chart the five patients’ medical conditions but not that she actually followed those
Angels’ arguments are unavailing. Willis is not merely alleging Demaro
disagreed with the medical opinions of treating physicians. Rather, Demaro informed
Regarding the use of fraudulent certifications of compliance, Angels argues that Willis has not alleged
Angels knew the certifications were false. Willis, however, has alleged throughout his complaint that
Angels knowingly disregarded Medicare regulations. If Angels knowingly violated Medicare regulations,
then it knew its certifications of compliance with those regulations were false.
Willis that these patients did not exhibit or experience the necessary symptoms to be
certified as terminally ill based on her in-person assessments.9 She then reported her
findings to members of Angels’ management who told her to fabricate the presentation
of those symptoms in the patients’ charts so that they could be admitted. Also, Willis
does allege that Demaro followed the instructions to falsely chart the patients’
conditions when Willis directly quotes her statement to him, “I just did what I was told.”
(Doc. 29 at ¶ 40b). Further, Willis has alleged that Dr. Fieseler received illicit kickbacks
for his patient referrals through his wife’s bonuses. Willis asserts the allegations that Dr.
Fieseler received kickbacks and that he acted as the primary physician for a significant
percentage of Angels’ patients sufficiently show that Dr. Fieseler operated under a
conflict of interest and failed to exercise appropriate clinical judgment when he falsely
issued certifications of terminal illness.
Second, Angels argues that Willis has failed to identify a single patient who was
coerced into signing a revocation and that Willis fails to understand a Medicare patient
who has elected hospice care may revoke that election at any time. A Medicare patient
“may revoke [his] election of hospice care at any time during an election period”
provided he files a signed statement with the hospice that includes “[t]he date that the
revocation is to be effective.” 42 C.F.R. § 418.28. However, “[a]n individual or
representative may not designate an effective date earlier than the date that the
revocation is made.” 42 C.F.R. § 418.28(b)(2).
Angels attempts to argue the regulation does not preclude revocation from being
“made” by actions consistent with revocation, such as by receiving treatment
For example, Demaro disagreed with Patient 4’s diagnosis of congestive heart failure because Patient 4
denied experiencing shortness of breath or chest pain during her assessment.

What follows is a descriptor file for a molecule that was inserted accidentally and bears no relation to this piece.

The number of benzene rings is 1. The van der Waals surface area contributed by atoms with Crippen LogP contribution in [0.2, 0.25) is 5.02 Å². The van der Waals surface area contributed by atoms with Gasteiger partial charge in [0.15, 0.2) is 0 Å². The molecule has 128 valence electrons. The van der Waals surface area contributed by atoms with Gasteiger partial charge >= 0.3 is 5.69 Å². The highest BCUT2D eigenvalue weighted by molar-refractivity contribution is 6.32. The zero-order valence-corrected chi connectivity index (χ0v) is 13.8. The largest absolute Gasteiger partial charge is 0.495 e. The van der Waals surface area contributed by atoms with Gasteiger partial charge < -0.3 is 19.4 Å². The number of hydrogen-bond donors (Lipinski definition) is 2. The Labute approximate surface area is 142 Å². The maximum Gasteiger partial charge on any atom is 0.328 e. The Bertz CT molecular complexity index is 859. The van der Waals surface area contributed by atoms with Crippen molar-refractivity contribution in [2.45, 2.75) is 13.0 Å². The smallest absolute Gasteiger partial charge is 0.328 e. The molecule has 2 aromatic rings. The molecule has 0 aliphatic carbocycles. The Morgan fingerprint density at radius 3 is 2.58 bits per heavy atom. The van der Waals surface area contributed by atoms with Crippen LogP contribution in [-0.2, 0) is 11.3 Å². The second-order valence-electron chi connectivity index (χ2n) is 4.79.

inconsistent with the hospice benefit, and later signing a statement backdating the time
of revocation to when the inconsistent actions were taken. Angels does not cite any
authority nor argue legislative intent supports its reading of the regulation.
Angels further argues “there is nothing inherently sinister or improper” about
telling a hospice patient he will be “stuck with the bill” if he elects to pursue treatment
not covered by the hospice benefit. (Doc. 33-1 at 9). Angels misunderstands Willis’s
allegations. Willis never alleges Angels was simply informing its patients they would
have to pay for expenses not covered under the hospice benefit nor does he allege
facts “merely consistent with” illegal conduct. See Iqbal, 556 U.S. at 678 (quoting
Twombly, 550 U.S. at 557). Rather, Willis alleges that Angels coerces all of its patients
who are hospitalized into revoking their hospice election to avoid the possibility of
having to pay for its patients’ expenses that exceed the per diem rate for hospice
reimbursement. (Doc. 29 at ¶ 48). Short-term inpatient care for treatment, including
symptom management, pain control, and respite, is covered under the hospice benefit.
See 42 C.F.R. §§ 418.108, 418.202. Willis contends the hospitalizations at issue were
covered under the hospice benefit, and Angels should have paid for these services with
its Medicare reimbursements.
Although Angels states that Willis has failed to identify a single patient coerced
into signing a revocation, it does acknowledge Willis’s allegations regarding Patient 6
and her echocardiogram. However, Angels contends echocardiograms are not covered
under the hospice benefit, pointing only to 42 C.F.R. § 418.200. This regulation states,
“To be covered, hospice services must meet the following requirements. They must be
reasonable and necessary for the palliation and management of the terminal illness as
well as related conditions.” 42 C.F.R. § 418.200. Nothing in this regulation or other
applicable regulations indicates echocardiograms are always considered non-palliative
care. See also 42 C.F.R. §§ 410.20, 418.202.
Third, Angels argues that Willis has not sufficiently pled the existence of a
compensation arrangement that violates the AKS. Angels contends that Willis has not
pled violations of the AKS with particularity because he does not sufficiently allege that
Dr. Fieseler received remuneration in exchange for referrals or explain how Rosie
Fieseler’s employment with Angels resulted in illicit referrals. The AKS criminalizes the
knowing or willful offer or payment of:
any remuneration (including any kickback, bribe, or rebate) directly or
indirectly, overtly or covertly, in cash or in kind to any person to induce
such person … to refer an individual to a person for the furnishing or
arranging for the furnishing of any item or service for which payment may
be made in whole or in part under a Federal health care program.
42 U.S.C. § 1320a-7b(b)(2)(A). A violation of the AKS may form the basis for a claim
pursuant to the FCA. See McNutt ex rel. U.S. v. Hayleville Med. Supplies, Inc., 423
F.3d 1256, 1259-60 (11th Cir. 2005).
Willis contends Dr. Fieseler received indirect remuneration for referrals of his
Medicare patients through his wife’s bonuses, which were based on the volume of
patients referred. Willis alleges Rosie Fieseler’s employment at Angels helped secure